By Siska Hutapea


Cornerstone Evaluation completed the second Guam Real Estate Investment

Survey to update our April issue. The April issue was completed only weeks after the March 16 PCOR 1 lockdown. We received 59 responses from various industry leaders, an uptrend from our 51 responses in April.

It is clear that the sentiment has shifted towards a more prolonged impact of COVID-19 on our economy and the real estate industry; 75%  of respondents say that it will take more than two years for Guam’s tourism industry to recover, compared to the April survey where 65% said it will take more than 12 months.

There is always a silver lining in tough times.

Seventy percent of landlords in our survey extended rent relief to their tenants. One of my personal favorite landlords on the island noted that this pandemic is unprecedented, and he would like to see his tenants survive, for the long-term continuance of his business. Unfortunately, as noted by one of the respondents, landlords do not qualify for many grants.


Here’s what Guam’s industry leaders are saying:

  • 75% say Guam’s tourism industry will take more than two years to recover. Compared to the April survey where 68% said it will take more than 12 months to recover.
  • 80% say Guam’s economy will take more than two years to recover.
  • Compared to the April survey where 76% said it will take more than 12 months to recover.
  • 49% say Guam real estate investment is less attractive compared to April 2020, while 37% say it’s as attractive and 14% say it’s more attractive.
  • Compared to the April survey where 43% said it was less attractive, while 37% said it was as attractive and 20% said it was more attractive.
  • 80% say their real estate investment decision changes.
  • Compared to the April survey where 57% said their decision did not change nor change slightly.
  • 70% of landlords have given rent relief.
  • Our respondents include the majority of landlords in the market. We received 37 landlords out of 59 respondents.
  • 69% of tenants have received rent relief.
  • We received 16 tenants out of 59 respondents.



“Government services such as DPW and building agencies have impacted development and the construction industry. Owners, contractors, landlords and commercial tenants needing to build, renovate or repair are at the mercy of when building permits can be issued, when utility inspections can be scheduled, etc. This will drive construction costs up even more.”

“Pandemic assistance gave consumers spending money. This drove consumer spending, creating a stimulus driven economy since May 2020. Those open saw better than expected sales figured due to consumer spending, those that suffered, a double economy of business doing relatively well and others closing.”

“Until Guam is able to control its COVID positivity rate and hospital capacity and capabilities, tourism will not revive. Therefore, unemployment and business closures will continue. Economy further worsens when federal funds dry up.”

“Federal funds, if used correctly, should be able to support both the private and public impact on Guam.”

“It seems to be getting worse, not better.”

Source: Cornerstone Valuation Survey as of October 2020 and based on 59 select industry leader respondents.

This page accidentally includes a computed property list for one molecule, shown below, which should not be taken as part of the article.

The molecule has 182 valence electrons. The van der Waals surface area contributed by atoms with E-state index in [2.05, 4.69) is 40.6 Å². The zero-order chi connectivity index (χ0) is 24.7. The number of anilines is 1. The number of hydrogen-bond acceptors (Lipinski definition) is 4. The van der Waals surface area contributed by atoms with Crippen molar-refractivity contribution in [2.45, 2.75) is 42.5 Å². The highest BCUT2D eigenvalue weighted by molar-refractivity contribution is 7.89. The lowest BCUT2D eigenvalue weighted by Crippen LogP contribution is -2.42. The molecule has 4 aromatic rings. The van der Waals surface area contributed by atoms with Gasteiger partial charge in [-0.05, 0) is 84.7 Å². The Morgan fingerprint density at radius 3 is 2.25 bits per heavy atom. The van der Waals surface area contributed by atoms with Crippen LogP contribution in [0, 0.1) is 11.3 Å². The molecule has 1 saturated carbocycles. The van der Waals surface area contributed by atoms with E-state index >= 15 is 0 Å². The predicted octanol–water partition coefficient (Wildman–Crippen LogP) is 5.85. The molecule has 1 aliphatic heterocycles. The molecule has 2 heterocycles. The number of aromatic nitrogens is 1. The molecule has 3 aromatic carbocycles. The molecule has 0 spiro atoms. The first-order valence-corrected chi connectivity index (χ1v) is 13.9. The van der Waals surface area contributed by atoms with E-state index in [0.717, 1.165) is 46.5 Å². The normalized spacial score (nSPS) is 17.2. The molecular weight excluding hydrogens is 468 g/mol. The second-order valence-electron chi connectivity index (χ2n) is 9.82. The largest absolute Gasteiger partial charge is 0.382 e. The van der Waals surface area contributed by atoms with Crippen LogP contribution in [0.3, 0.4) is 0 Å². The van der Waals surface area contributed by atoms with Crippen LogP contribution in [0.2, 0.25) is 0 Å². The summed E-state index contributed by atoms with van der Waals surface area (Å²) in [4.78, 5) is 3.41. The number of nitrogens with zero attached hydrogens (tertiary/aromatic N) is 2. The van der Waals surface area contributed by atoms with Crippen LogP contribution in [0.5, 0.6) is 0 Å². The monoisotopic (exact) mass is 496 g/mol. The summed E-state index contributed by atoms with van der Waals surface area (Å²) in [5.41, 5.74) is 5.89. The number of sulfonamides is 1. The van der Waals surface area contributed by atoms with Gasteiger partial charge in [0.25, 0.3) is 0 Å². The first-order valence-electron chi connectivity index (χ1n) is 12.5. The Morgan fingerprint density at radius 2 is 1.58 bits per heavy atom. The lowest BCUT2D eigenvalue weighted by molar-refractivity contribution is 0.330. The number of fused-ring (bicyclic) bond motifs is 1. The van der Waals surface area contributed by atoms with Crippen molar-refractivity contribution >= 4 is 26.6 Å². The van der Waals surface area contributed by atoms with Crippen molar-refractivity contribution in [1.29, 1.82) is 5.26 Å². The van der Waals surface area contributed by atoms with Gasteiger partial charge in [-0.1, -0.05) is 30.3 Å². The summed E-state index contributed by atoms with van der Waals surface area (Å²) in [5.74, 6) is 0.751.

We continued our efforts of evaluating the impact of COVID-19 on Guam real estate by comparing the January to September period of 2019 versus 2020. With the reopening of the Department of Land Management’s Recording Office, we learned that the severity of the impact has subsided, as observed by the sales volume now only being down by 11%, compared to 16% during the first half of 2020.  Reopening paid off.

Wouldn’t it be great to have an Economic Pulse Dashboard where all decision-makers (Government, Public and Private sectors) have instant access? The consolidated revenue report that is released every 20th of the month is a great source for this.

Let’s take for instance the state of Guam’s tourism industry following the lockdown in March 2020. It’s public knowledge that the tourism industry was heavily affected by the pandemic, but to what extend and with what evidence?

We present the data (thank you Ricky Hernandez), breaking the situation down for you. The Tourist Attraction Fund figures, which is the 11% occupancy tax that the hotels collected from their guests are shown below. In January and February, we were off to the greatest year in hotel industry. However, as the pandemic hit, the TAF continued to slide, bottoming at 90% in August. Quarantine and military business cannot replace or cover the loss of 1.6 million tourists.


The Government of Guam is doing its best to take responsibility and ensure public health and safety. The private sector is doing its best to survive this pandemic and … lockdowns.  

Socrates once said, “The secret of change is to focus all of your energy, not on fighting the old, but on building the new.” 

There has got to be a common ground where we learn to coexist in this pandemic. Where does it lie? Realizing it’s a complicated matter, here are some thoughts:

  1. Intensive Public Education: Campaigning for the 3 W’s (Wash Hands, Wear Mask, Watch Distance);
  2. Opening of government offices to provide services, while enforcing policies adhering to the 3W’s;
  3. More transition to effective and efficient online services; and
  4. The overwhelming majority of businesses enforce the 3W’s. Allow them to open. mbj


— Siska S. Hutapea is the president of Cornerstone Valuation Guam Inc. She can be reached at [email protected].